Crude oil futures
US crude oil futures contracts for March delivery rose 1.2% from the previous settlement and were trading at $61.37 per barrel at 1:10 AM EST on February 15, 2018. Prices rose due to the weak US dollar and positive comments from Saudi Arabia. For more details, read the previous part of this series.
Meanwhile, US crude oil futures contracts rose 2.4% on February 14, 2018. The ProShares Ultra Bloomberg Crude Oil ETF (UCO) rose 5.3% to 23.8 on the same day. UCO tracks crude oil futures.
EIA’s US crude oil inventories
The EIA released its weekly crude oil inventory report on February 14, 2017. The EIA reported that US crude oil inventories increased by 1.8 MMbbls (million barrels) or 0.4% to 422 MMbbls on February 2–9, 2018. However, inventories declined by 96 MMbbls or 18.5% from a year ago.
Analysts estimated that US crude oil inventories could have increased by 2.8 MMbbls on February 2–9, 2018. The less-than-expected rise in inventories could have supported oil prices on February 14, 2018. US crude oil futures contracts rose 2.4% to $60.60 per barrel on the same day.
The Energy Select Sector SPDR ETF (XLE) rose 1.4% to 68.4 on February 14, 2018, while the iShares U.S. Energy ETF (IXC) rose 1.4% to 34.07 on the same day. These ETFs have exposure to oil and gas companies.
Refinery demand, imports, and exports
US crude oil refinery demand decreased ~4% to 16,162,000 bpd (barrels per day) on February 2–9, 2018, according to the EIA. However, demand increased by 704,000 bpd or 4.5% from a year ago.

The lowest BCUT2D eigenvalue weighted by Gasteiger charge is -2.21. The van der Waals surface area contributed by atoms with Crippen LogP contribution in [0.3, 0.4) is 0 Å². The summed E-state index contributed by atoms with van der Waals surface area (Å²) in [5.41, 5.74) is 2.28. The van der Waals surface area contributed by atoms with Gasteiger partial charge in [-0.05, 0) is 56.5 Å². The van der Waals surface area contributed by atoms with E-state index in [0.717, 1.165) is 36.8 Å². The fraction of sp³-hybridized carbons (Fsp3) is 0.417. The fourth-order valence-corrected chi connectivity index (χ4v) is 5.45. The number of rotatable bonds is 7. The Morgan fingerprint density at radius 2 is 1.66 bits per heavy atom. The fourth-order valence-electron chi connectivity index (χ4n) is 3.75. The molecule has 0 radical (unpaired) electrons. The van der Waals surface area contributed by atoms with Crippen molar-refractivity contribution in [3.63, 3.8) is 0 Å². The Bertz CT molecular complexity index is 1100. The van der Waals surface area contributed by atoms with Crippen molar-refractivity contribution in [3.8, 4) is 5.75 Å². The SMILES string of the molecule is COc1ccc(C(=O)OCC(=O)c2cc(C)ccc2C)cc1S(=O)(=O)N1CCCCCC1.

US crude oil imports decreased by 4,000 bpd to 7,888,000 bpd on February 2–9, 2018, according to the EIA. The imports also decreased by 603,000 bpd or ~7.1% from a year ago.
US crude oil exports increased by 35,000 bpd to 1,322,000 bpd on February 2–9, 2018. The exports also increased by 296,000 bpd or 29% from a year ago. Changes in oil supply and demand impact inventories.
WTI oil prices increased 12.4% in 2017, while US crude oil inventories dropped ~12% during the same period. Inventories also declined ~22% from their peak, which is bullish for oil prices.
US oil inventories are 3% above their five-year average, which is bearish for oil prices. If the difference declines, it’s a bullish sign for oil prices.
Next, we’ll discuss US crude oil production.